WALKING on a warm summer's day through the centre of Bordeaux has become a far more pleasant experience in the past 10 years or so. Instead of noisy and polluting traffic, the streets are populated by pedestrians and a new symbol of the southwestern French city: the tram.

Steady investment in the light rail system in the past 15 years has established Bordeaux as arguably the pioneer of France's modern tram revolution.

In particular it was the first city to utilise Alstom's APS catenary-free power-supply system which has subsequently been installed in Reims, Angers and Orléans, and will be used in Tours when its network opens in September.

Many credit former prime minister and Bordeaux mayor, Mr Alain Juppé, for providing the vision and impetus to improve public transport in Bordeaux. He also possessed the political clout to secure funds for the project at a time when these types of investments were rare.

BordeauxPlanning for phase 1 of the LRT project commenced in 1995 with construction getting underway in 2000 and concluding in 2003-04. The initial network consisted of three lines totalling 24.7km and 53 stations which were built simultaneously. This included 10km of APS which, after overcoming early teething problems, was extended to 13.6km following various extensions of the three lines between 2004 and 2008 taking the overall network length to 43.3km and 84 stations.

The network is served by 64 Citadis LRVs, 52 of which are the seven-section 43.9m-long 402 variant which have capacity for up to 345 passengers and are operated on lines A and B. Line C is served by 12 five-section 302 vehicles which can transport up to 265 passengers, with up to 288,000 passengers using the service every day.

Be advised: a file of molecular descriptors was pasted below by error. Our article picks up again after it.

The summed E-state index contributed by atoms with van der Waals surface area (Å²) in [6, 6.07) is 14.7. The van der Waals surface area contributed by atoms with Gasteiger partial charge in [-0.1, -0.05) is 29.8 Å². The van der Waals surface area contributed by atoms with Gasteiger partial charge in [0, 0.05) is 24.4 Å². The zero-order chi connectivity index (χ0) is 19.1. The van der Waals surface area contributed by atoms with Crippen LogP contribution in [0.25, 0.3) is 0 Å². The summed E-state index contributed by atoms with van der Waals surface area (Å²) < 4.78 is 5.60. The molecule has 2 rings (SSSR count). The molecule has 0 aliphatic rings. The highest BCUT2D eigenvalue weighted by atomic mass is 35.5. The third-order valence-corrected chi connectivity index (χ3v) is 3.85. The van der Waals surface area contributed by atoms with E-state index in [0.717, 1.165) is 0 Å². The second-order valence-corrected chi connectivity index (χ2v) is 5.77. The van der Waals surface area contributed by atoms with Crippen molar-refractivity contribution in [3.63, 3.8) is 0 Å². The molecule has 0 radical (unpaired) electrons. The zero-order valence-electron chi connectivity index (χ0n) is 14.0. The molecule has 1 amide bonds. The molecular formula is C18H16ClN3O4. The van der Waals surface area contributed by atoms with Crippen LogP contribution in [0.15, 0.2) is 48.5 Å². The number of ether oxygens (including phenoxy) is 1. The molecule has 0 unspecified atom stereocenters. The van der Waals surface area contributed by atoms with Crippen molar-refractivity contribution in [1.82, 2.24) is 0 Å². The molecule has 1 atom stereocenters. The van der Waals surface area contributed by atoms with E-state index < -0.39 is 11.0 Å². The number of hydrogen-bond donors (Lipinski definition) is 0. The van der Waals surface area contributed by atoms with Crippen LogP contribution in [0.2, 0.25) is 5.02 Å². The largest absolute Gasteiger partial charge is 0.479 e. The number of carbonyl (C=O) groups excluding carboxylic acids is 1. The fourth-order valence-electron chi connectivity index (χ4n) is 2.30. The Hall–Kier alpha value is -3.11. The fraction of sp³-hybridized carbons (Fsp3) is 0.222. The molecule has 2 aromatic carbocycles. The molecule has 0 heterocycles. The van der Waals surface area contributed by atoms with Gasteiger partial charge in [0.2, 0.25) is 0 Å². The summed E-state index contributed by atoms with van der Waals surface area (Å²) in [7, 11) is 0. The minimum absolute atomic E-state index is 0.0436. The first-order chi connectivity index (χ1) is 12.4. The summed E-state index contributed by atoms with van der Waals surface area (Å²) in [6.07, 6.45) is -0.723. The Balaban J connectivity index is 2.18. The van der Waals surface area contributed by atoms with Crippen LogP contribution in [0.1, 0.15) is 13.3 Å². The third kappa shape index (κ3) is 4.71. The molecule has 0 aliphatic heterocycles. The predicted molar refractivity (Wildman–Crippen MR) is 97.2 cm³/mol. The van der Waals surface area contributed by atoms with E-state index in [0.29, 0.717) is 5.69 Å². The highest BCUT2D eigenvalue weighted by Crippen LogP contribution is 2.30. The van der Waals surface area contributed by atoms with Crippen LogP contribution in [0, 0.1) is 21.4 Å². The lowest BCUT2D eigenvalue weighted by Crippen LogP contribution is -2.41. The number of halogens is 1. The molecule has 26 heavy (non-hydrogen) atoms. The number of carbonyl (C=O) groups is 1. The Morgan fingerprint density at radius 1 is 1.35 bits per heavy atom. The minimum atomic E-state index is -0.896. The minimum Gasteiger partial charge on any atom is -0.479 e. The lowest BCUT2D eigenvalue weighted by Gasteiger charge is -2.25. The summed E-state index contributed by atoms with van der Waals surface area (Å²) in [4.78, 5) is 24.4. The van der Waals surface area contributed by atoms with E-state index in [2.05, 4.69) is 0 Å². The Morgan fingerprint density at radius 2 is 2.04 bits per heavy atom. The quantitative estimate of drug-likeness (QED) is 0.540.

Systra has been active in Bordeaux since 1998 and is again involved in the latest extension plans which got underway in 2008. Phase 3 will add a further 15km to the network, as well as 600m of APS, when construction work, which started in August 2010, is completed in 2014. Services are due to begin in 2015 and are expected to boost daily ridership to 430,000.

Five expansion projects are underway, including a 3.6km, five-station extension of Line A from its western terminus at Merignac Centre to Pin Galant which includes 500m of APS. Line B is being extended west from Bougnard to Allouette, and north to Bordeaux Nord for a total of 4.3km and five stations, while an extension of Line C is divided into two phases. Work on the first phase, which like lines A and B commenced in mid-2012 and will be completed in 2015, will take the line north to Les Aubius where the exhibition centre is located and the new La Jallère depot is being built which will include a new APS test track. Construction on the second phase will start in 2015 and conclude in 2018 and extend the line south through Bègles to Villehave d'Ornon.

In addition, work began in 2012 on a new 7km, six-station tram-train line as part of the third phase and is also scheduled to be completed by 2015. The du Médoc Line, or Line F, will use Line C infrastructure in the city centre to Cracovie, where a short section of new track will be laid to Gare St Louis. From here the line will use mainline tracks north to the proposed terminus at Blanquefort.

The tram-train service will utilise mainline signalling as well as line-of-sight which is used on the tram network and operate at a maximum speed of 70km/h on mainline infrastructure, 10km/h faster than the light rail network.

Inevitably additional rolling stock is required to serve the extensions. Alstom is again delivering Citadis 402s for phase 3 of the project, and the first of 26 additional trams which will be used on lines A, B and C arrived in March. Four vehicles are currently being delivered per month and they will expand the fleet to 90 LRVs when delivery concludes in March 2014.

Phase 3bis

The extra LRVs will also enable a huge increase in the frequency of services. This is a major element of Phase 3bis of the network development programme which began this year and will last up to 2018.

Systra again secured a contract for this element in January as the lead partner in the Tisya consortium which also consists of Ingerop, Artelia, ECCTA and BLP/Signes Paysage. The group is currently studying how to reduce headways from their current peak minimum of four minutes to 2.5 minutes.